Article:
The plan was spearheaded by Israeli Prime Minister Benjamin Netanyahu, Finance Minister Moshe Kahlon, and Social Equality Minister Gila Gamliel. It seeks to “advance a systematic and structural economic development plan for the minority sector,” the Prime Minister’s Office said.
“This is a significant addition designed to assist minority populations and reduce [societal] gaps,” Netanyahu said.
At the same time, Israeli Arabs already have the lowest per-capita participation in Islamic State when compared to the Arab populations of European and Arab nations, noted Hillel Frisch, a professor in the departments of Political Studies and Middle Eastern Studies at Bar-Ilan University in Ramat Gan, Israel.
“For example, Tunisia has presumably contributed 3,000 [Islamic State] fighters from a population of 10 million. Israeli Arabs number more than one-tenth of that [Tunisian population], but have contributed probably no more than 30 [Islamic State fighters]….Most Israeli Arabs understand both the material and political benefits of participating in the Israeli political system, and the small minority that go violent link up to local Palestinian terrorist organizations,” Frisch told JNS.org.
Frisch also characterized Israeli Arabs’ attitude on Islamic State as one of ambivalence.
“The [Israeli Arab] leadership has essentially ignored the [Islamic State] issue and focused on the bread-and-butter issues of equality and the resolution of the Israeli-Palestinian conflict, characterized by bellicose anti-state rhetoric that is even inciting, but on day-to day legislative issues they cooperate with Israeli Zionist members of the Knesset,” said Frisch.
Nevertheless, Islamic State has recently stepped up its rhetoric against Israel, signaling the terror group’s potential increased prioritization of recruiting Israeli Arabs to either join Islamic State in Syria or launch attacks inside Israel.
In October, an Islamic State fighter appeared in a Hebrew-language video, promising that “soon there will not be one Jew left in Jerusalem.”
“We will enter Al-Aqsa mosque as conquerors, using our cars as bombs to strike the Jewish ramparts,” the terrorist said in the video, adding, “Do what you will in the meantime until we reach you. Then we will charge you 10-fold for the crimes [that you have committed against the Palestinians].”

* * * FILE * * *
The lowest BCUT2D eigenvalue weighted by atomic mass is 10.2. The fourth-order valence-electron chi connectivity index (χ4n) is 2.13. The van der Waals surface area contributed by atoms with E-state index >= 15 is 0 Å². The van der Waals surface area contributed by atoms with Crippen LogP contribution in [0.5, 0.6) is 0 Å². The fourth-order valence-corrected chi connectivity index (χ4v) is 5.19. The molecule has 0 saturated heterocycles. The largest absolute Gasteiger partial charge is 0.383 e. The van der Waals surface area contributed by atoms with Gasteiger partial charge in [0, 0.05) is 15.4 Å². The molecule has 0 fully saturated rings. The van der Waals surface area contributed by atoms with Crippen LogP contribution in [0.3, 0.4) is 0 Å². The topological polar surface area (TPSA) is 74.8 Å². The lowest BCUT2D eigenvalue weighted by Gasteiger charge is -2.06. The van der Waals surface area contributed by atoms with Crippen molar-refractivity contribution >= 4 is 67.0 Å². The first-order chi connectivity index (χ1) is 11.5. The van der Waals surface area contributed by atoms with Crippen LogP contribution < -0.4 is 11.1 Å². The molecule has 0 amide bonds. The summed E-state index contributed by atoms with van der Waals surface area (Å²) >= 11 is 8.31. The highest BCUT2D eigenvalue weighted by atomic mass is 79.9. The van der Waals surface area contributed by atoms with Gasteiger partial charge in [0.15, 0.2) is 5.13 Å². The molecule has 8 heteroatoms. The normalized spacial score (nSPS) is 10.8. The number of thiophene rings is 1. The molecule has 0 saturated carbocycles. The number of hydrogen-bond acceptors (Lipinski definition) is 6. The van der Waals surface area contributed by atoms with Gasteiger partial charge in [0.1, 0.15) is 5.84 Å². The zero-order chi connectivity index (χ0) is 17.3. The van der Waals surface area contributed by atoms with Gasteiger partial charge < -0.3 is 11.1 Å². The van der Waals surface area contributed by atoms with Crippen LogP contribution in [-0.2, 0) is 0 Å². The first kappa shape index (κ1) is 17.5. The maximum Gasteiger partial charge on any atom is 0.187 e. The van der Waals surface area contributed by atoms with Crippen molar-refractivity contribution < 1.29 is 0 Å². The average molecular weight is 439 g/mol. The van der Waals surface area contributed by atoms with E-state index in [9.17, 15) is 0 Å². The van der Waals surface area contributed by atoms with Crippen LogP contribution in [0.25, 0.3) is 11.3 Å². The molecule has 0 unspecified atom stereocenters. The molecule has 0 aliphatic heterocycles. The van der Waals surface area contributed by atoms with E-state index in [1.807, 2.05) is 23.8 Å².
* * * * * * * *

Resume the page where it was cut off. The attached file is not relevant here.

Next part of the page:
In December, Islamic State leader Abu Bakr al-Baghdadi, who rarely appears in film or audio clips, recorded a 24-minute tape that included threats against Israel.
“The Jews think we forget about it and got distracted from it,” the jihadist leader said. “No, oh Jews. We have not forgotten Palestine and never will.”
Mirroring the terror group’s efforts in other Western countries, Islamic State has tried to recruit Israeli Arabs using online and social media platforms.
“The tactic is the same like in other countries, by utilizing the Internet and social media for distributing a very affective narrative campaign that calls for immigration to the Islamic State territories. The next step is engaging a one-on-one communication by an Islamic State recruiter in an online private chat that provides anonymity,” Cohen told JNS.org.
Yet during the current wave of Palestinian terror in Israel, Islamic State has developed another strategy to appeal to Israeli Arabs.
“A new trend that has started during the latest wave of terror in the streets of Israel [is that] Islamic State has flooded social media platforms with messages tailored to Palestinians and Israeli Arabs,” Cohen said.
As such, Israel faces a new challenge in directly combating terrorists’ online recruitment of its citizens. Cohen believes that the most effective way to combat this threat is working with the international community to create a legal framework and a global task force.
“Legal infrastructure should be created for this purpose, and agreements should be reached with the larger Internet,” Cohen said.
“The technological ability to take practical measures exists, but without assembling an international task force, with a legal framework behind it that will take immediate effective action to remove malware (intrusive software such as viruses), it will be difficult to cope with this phenomenon,” he added.
Beyond that, Cohen recommended that Israel consider direct monitoring and engagement with Islamic State recruiters online.
“This is a controversial topic right now, but creation of tools that will monitor and identify potential hazards, on the basis of an analysis of regularly collected big data, will definitely bring results and reduce the number of potential recruitments to Islamic State,” he said.